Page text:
Photo Credit: Anjela Godber
2020 SW Marine Dr, Vancouver BC
This grand Tudor Revival style residence was built in 1927 for $25,000. Commissioned by J.H. Roaf, it was designed by the well-known firm of McCarter and Nairne who also designed the intricate Art Deco Marine Building and the now demolished Georgia Medical Dental Building. They later designed the General Post Office in the 1950s. The expansive house features a brick façade, half-timbering, a hipped roof and two large brick chimneys visible from the front. According to building permits, J.H. Roaf owned several buildings, including properties on Harwood Street, Granville Street and Richards Street. Roaf was also an avid motorist. In 1912 he is listed as owning vehicle licence 1587. In 1947, 2020 SW Marine Dr. was listed under his wife, Mrs. Marjorie Roaf, who according to city directories was widowed and living with John L. Roaf.
In 1945, Roaf was President of Clayburn Co., manufacturer of bricks and clay for sewer pipes. The clay was sourced from Sumas Mountain, in the traditional territory of the Sumas First Nation. The Village of Clayburn, established in 1905 by John Charles Maclure, was the first company town in British Columbia and many of its buildings still stand today. Houses for staff and local community facilities were designed by Samuel Maclure, John Charles’ brother. The Clayburn plant closed in 1931. In the following years, Clayburn moved their production to a site called Kilgard on Sumas Mountain and later Abbotsford, where they operated on Pine Street until 2011. The company continues to operate but no longer produces clay and bricks locally.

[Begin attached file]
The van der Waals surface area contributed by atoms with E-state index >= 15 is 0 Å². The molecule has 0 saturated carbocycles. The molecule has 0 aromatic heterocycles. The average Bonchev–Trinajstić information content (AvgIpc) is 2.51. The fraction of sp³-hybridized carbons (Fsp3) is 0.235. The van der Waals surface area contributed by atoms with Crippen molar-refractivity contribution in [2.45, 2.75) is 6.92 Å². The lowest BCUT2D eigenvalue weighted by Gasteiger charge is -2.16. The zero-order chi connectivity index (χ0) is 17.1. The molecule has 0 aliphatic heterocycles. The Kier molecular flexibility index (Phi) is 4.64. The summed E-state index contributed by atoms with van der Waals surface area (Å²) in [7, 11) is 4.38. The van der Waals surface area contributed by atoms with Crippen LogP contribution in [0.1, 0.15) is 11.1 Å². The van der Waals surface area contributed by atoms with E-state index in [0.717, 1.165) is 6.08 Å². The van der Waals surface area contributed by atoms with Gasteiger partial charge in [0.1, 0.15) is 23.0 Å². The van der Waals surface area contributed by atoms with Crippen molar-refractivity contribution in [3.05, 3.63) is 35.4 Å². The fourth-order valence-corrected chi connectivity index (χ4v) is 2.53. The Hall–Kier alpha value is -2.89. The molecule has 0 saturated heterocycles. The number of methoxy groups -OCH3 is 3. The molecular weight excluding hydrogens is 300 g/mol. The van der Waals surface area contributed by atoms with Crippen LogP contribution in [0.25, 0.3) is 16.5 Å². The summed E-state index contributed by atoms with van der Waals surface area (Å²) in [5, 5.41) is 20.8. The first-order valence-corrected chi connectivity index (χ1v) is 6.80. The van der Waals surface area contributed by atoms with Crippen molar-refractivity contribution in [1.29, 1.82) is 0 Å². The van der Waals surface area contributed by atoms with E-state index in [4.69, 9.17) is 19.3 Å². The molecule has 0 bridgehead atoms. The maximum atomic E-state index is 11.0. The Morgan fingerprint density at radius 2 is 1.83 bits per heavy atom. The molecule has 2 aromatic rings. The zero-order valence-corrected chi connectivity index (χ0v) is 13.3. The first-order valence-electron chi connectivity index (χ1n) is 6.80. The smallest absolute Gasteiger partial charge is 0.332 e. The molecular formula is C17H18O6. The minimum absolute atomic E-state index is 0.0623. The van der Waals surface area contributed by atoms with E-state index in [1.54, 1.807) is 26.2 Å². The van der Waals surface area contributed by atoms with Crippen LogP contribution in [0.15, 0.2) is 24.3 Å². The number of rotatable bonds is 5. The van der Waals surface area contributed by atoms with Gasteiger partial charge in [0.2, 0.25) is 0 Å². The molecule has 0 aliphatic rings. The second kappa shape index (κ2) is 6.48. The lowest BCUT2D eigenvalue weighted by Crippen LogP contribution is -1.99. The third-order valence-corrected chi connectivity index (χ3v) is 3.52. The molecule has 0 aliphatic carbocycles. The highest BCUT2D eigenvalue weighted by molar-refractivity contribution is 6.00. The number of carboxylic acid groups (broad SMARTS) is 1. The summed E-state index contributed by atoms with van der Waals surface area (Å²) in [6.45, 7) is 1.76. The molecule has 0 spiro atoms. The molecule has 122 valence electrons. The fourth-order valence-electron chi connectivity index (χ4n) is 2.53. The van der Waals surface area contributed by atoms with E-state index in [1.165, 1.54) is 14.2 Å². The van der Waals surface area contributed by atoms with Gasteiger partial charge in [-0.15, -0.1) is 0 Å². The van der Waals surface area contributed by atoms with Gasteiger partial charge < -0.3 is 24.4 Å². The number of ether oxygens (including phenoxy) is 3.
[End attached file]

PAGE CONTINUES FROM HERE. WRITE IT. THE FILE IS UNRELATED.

SW Marine Drive, located in the Kerrisdale neighbourhood, has a storied past. Estate properties were developed on expansive lots with views of the Fraser River for some of Vancouver’s wealthiest, including the sugar magnate Rogers, and the Reifels, who were liquor distributors.
Heritage Vancouver Building Permits Database, VPL British Columbia City Directories 1860-1955, VanMap, Mills, K. “Clayburn to permanently close Abbotsford manufacturing plant in July” in The Abbotsford News (March 29, 2011)